This entails three steps using there district methods:

  1. Causal Layered Analysis (upswing)
  2. Integrated Visioning
  3. Open Ended Narrative

Firstly, Causal Layered Analysis provides the transition method by which to begin to build a renewed vision for the future. Through CLA, a new metaphor or story may emerge that expresses a new cultural orientation. From this new cultural orientation, new systems and structure emerge as logical expressions, and finally key indicators that can tell us whether we are advancing with this new pathway. CLA identifies the emerging culture, systems, structures and measurements for this new journey. CLA provides a way to reconfigure neural pathways that allow us to see our social pathways in a new light.

Secondly, we do “Integrated Visioning”. Integrated Visioning is a visioning process in which we develop a preferred vision of the future, consider what this vision disowns, and then develop an integrated vision from the combination of the two. The visioning method externalises the otherwise internalised logics of the psyche, providing a powerful way for participants to reflect on their own personal and organizational projections and images of the future, and to evaluate the futures that resonate best. The method was also developed by Sohail Inayatullah and is influenced by the work of Carl Jung’s archetypal psychology, the Voice Dialog approach of Hal and Sidra Stone, and the work of Ashis Nandy and William Irwin Thompson, among others.

Thirdly, based on this Integrated Vision, we develop an Open Ended Narrative. An open ended narrative is a narrative that describes the journey from past to present to preferred future, in a way that includes the key people that must act to make this vision a reality, and by crafting a call to action.

Narrative versus story, according to John Hagel, is open ended. We assume that from past to present, something has changed. It may be that there are new opportunities associated with technology. It may be new social or ecological challenges that we need to rise up to. Either way, something has changed, yet the future has not been determined. It may go our way, or it may not. Importantly, we may hold a vision and see the possibilities for us, but because it is open ended, it is up to us to determine the future. Therefore, narrative is outward facing, it needs to engage new people in the fulfilment of the vision. The critical question then becomes, how do people participate in the fulfilment  of the narrative.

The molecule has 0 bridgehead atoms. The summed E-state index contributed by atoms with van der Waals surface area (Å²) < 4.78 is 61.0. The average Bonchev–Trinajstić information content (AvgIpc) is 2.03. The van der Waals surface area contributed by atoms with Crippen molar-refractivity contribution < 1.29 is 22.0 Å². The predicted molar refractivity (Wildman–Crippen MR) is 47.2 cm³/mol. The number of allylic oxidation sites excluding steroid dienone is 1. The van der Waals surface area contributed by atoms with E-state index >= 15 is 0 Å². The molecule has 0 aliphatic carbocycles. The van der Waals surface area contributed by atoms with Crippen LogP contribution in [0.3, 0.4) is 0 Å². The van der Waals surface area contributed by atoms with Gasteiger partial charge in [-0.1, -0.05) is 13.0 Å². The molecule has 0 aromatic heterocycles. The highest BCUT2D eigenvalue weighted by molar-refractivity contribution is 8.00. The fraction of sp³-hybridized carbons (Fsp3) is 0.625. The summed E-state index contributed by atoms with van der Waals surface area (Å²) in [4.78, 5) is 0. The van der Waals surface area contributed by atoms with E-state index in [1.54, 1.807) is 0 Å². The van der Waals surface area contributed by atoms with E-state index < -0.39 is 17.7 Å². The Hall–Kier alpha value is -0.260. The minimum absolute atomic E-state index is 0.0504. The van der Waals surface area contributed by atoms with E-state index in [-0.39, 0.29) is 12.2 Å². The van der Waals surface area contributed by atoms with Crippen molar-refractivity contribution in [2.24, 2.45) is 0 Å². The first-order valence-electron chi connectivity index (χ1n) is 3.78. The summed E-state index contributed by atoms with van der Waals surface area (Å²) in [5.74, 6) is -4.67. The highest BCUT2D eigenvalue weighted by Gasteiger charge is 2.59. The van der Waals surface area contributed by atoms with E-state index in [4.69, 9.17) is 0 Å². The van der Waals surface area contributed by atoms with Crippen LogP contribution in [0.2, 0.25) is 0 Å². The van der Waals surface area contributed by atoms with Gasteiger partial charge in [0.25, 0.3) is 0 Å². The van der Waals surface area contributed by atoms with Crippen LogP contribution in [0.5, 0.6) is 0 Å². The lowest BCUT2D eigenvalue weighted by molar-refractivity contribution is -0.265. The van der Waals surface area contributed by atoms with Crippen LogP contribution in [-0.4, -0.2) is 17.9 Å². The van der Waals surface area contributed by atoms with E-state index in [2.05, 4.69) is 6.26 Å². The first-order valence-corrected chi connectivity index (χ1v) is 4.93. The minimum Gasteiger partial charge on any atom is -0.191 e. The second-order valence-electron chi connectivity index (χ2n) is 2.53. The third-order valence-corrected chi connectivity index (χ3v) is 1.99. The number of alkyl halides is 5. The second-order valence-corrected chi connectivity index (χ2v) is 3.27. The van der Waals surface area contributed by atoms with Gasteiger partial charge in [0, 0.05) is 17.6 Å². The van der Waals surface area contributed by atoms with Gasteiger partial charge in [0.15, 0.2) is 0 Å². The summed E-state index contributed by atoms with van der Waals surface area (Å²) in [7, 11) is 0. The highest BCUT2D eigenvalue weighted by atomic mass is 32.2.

Elements of open ended narrative:

  • Past to present – something has changed
  • Open ended future – up to us, not guaranteed, contingent on our agency / actions / decisions
  • Outward facing –  we cannot do it alone – it requires partnership in an ecosystem
  • Call to action – how do people participate, a compelling call to action for the community / partnership ecosystem
  • Is prospective, compels into the future, from passivity to activity and optimism

Workshop Process

The workshop process requires 1-2 days, depending on how much time participants have and the depth of exploration desired. Doing this in a one day workshop is intense. Doing this in a two day setting allows for more space of exploration.

The logical follow up to this process is to use the Futures Action Model to develop conceptual prototypes and models which become the basis for real-world experiments.